Snapchats recent privacy update, allowing it to share user content with marketers, is inciting a backlash that will eventually fade, but marketers should still be wary of using these images too soon.
"Snapchat has not gone too far, especially since they have clarified the policy," said Matt Rednor, CEO and founder at Decoded Advertising. "There will be some short-term backlash, but nothing that will affect them long-term.
"Instagram angered users with its original ad terms a few years ago, but that did not stop it from becoming one of the top platforms today," he said. "For users, it means that anything posted on the Internet continues to have a record and could possibly resurface one day, even if deleted.
"We will see people be a little more cautious about what they post now."
The outrage machine
It is a scary thought for users of a platform, where pictures originally disappeared within 24 hours, to be told that they can appear within marketing content or be used in other ways. Instagram and Facebook have both received significant backlash surround similar privacy updates, but they still remain big players in the social media game.
However, while the controversy ensues marketers looking to tap into this content to showcase within advertising should wait until far after the frenzy blows over. Consumers seeing their content being used amongst outrage of the policy will likely have an opposite reaction than what advertisers are looking for, in turn causing a negative brand image.
Marketers and Snapchat should be leveraging the content to gain insight on their users and what is successful within marketing. For instance, looking at these pictures and videos can show which filters are boasting well with consumers and how to recreate the success.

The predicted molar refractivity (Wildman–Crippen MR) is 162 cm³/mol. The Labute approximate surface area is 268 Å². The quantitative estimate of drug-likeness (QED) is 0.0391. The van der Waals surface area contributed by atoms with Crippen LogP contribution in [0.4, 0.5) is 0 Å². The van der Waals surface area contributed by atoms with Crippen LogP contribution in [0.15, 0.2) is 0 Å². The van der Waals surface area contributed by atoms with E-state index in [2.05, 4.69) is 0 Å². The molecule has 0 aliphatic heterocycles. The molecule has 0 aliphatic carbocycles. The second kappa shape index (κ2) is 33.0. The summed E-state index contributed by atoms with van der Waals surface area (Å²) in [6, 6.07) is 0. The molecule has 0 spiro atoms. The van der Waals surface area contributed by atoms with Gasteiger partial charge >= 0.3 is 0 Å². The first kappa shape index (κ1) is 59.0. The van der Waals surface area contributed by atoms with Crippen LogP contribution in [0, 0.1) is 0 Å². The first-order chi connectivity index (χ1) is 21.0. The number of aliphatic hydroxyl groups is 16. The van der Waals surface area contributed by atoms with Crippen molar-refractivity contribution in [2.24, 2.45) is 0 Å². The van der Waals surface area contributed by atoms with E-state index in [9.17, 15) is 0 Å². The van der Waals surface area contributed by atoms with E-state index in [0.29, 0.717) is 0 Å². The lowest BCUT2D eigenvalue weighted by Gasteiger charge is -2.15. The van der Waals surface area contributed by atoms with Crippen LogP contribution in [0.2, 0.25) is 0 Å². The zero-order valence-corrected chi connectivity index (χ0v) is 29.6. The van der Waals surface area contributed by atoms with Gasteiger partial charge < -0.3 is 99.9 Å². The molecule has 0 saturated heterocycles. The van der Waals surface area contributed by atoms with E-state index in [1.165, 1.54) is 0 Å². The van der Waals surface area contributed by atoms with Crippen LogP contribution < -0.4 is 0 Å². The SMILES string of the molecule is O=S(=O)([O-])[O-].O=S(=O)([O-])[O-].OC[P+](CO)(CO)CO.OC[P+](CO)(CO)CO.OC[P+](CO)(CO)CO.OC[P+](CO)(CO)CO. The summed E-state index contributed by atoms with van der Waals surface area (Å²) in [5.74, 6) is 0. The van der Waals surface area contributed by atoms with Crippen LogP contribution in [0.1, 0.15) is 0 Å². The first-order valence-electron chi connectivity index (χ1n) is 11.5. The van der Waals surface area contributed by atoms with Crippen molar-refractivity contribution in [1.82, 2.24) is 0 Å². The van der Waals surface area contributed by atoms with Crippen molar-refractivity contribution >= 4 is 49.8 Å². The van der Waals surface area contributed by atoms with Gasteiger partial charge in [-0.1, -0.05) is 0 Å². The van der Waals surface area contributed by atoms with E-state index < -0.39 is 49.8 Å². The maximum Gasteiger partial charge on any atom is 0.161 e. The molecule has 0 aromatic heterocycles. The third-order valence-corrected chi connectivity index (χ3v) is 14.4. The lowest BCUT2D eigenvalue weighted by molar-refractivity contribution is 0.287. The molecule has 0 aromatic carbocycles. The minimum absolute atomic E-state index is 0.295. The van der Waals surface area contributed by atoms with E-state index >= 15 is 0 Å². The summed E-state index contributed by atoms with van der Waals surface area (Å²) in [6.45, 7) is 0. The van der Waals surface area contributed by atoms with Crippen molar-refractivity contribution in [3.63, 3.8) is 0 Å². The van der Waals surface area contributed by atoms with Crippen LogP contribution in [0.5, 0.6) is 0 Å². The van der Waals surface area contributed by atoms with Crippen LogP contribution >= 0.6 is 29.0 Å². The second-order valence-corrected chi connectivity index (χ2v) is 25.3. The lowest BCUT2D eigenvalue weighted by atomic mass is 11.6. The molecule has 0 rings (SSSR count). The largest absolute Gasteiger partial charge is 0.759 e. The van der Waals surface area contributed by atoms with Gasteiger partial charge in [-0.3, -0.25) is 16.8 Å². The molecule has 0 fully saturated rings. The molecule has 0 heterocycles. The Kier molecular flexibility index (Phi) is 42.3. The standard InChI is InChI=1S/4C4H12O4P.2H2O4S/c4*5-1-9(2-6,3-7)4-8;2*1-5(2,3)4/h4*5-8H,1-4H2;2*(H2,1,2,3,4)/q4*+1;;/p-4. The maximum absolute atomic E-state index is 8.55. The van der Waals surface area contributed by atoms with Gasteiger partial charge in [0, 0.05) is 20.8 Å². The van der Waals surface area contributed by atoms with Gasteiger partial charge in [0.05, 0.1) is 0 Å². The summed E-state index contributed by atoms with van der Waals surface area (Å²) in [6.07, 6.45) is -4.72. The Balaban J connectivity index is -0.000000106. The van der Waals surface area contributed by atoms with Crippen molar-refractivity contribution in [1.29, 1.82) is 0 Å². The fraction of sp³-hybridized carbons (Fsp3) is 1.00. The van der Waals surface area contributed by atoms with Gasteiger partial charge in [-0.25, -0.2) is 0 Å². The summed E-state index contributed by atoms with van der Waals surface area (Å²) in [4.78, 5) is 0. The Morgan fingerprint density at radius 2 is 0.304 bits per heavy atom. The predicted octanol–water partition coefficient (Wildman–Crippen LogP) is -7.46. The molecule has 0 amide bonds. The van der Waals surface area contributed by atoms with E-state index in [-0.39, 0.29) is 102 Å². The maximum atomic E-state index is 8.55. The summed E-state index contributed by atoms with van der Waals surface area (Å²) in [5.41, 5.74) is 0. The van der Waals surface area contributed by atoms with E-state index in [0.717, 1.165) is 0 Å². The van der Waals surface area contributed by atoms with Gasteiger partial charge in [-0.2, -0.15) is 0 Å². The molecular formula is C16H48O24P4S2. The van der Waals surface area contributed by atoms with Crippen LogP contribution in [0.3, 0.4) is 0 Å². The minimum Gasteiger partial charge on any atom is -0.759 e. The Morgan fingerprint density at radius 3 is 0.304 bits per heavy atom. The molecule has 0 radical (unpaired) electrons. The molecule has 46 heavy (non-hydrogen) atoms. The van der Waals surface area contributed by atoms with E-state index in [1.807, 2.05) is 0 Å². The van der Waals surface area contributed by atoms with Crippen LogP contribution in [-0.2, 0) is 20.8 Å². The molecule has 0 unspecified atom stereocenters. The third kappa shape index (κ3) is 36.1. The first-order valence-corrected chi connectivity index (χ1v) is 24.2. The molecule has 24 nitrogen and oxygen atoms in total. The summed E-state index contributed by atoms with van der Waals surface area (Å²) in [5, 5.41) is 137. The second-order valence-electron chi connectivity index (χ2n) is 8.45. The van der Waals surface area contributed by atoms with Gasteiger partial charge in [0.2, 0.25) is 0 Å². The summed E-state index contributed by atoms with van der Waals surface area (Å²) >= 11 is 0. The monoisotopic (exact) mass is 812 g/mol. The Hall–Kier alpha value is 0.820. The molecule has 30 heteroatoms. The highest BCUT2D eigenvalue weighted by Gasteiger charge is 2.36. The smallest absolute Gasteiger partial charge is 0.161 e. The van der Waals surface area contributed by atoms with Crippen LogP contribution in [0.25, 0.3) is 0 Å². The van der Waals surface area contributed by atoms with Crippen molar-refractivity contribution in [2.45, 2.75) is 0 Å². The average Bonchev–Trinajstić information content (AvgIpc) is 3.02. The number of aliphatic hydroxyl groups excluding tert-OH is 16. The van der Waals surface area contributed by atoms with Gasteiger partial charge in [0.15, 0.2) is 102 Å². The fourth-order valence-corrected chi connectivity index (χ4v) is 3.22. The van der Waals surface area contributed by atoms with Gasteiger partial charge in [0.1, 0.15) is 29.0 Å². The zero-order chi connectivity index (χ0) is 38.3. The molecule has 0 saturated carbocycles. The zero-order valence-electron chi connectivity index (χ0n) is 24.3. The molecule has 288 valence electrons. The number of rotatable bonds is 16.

Snapchat was quick to explain the meaning of the update in an attempt to contain the outrage. But since this has been a common issue, social media platforms should be keen on getting a preemptive head start on clarification and sharing what it means for users along with the policy changes.
"I would not want to be a brand using these pictures right now," Mr. Rednor said. "The user backlash that will be associated with people first seeing their photos in ads will definitely outweigh the PR story of being the first brand to use Snapchats in an ad.
"I would be comfortable using the content for research purposes though and seeing what types of photos were used with branded filters, live stories, etc.," he said.
Mobile and legality
Legal and privacy panelists at Mobile Marketers Mobile FirstLook: Strategy 2015 conference agreed that mobile is blurring the line between data protection and privacy, with concern growing about personal data that is not necessarily private and how it is collected or shared (see more).
Prior to the privacy update, Snapchat also hoped to make a significant uptick in marketing palatable to users with an opt-in approach with a slew of advertising tactics, but its biggest challenge has been helping marketers measure the return on their investments (see more).
"This SnapChat terms of service change is the copyright GroundHog Day of privacy flaps," said Jules Polonetsky executive director at future of privacy forum. "Every time a company puts in standard copyright language needed to allow use of user generated content, users and critics read it and get upset.
Brielle Jaekel is editorial assistant at Mobile Marketer
Brielle Jaekel is staff writer on Mobile Marketer and Mobile Commerce Daily, New York. Reach her at email@example.com.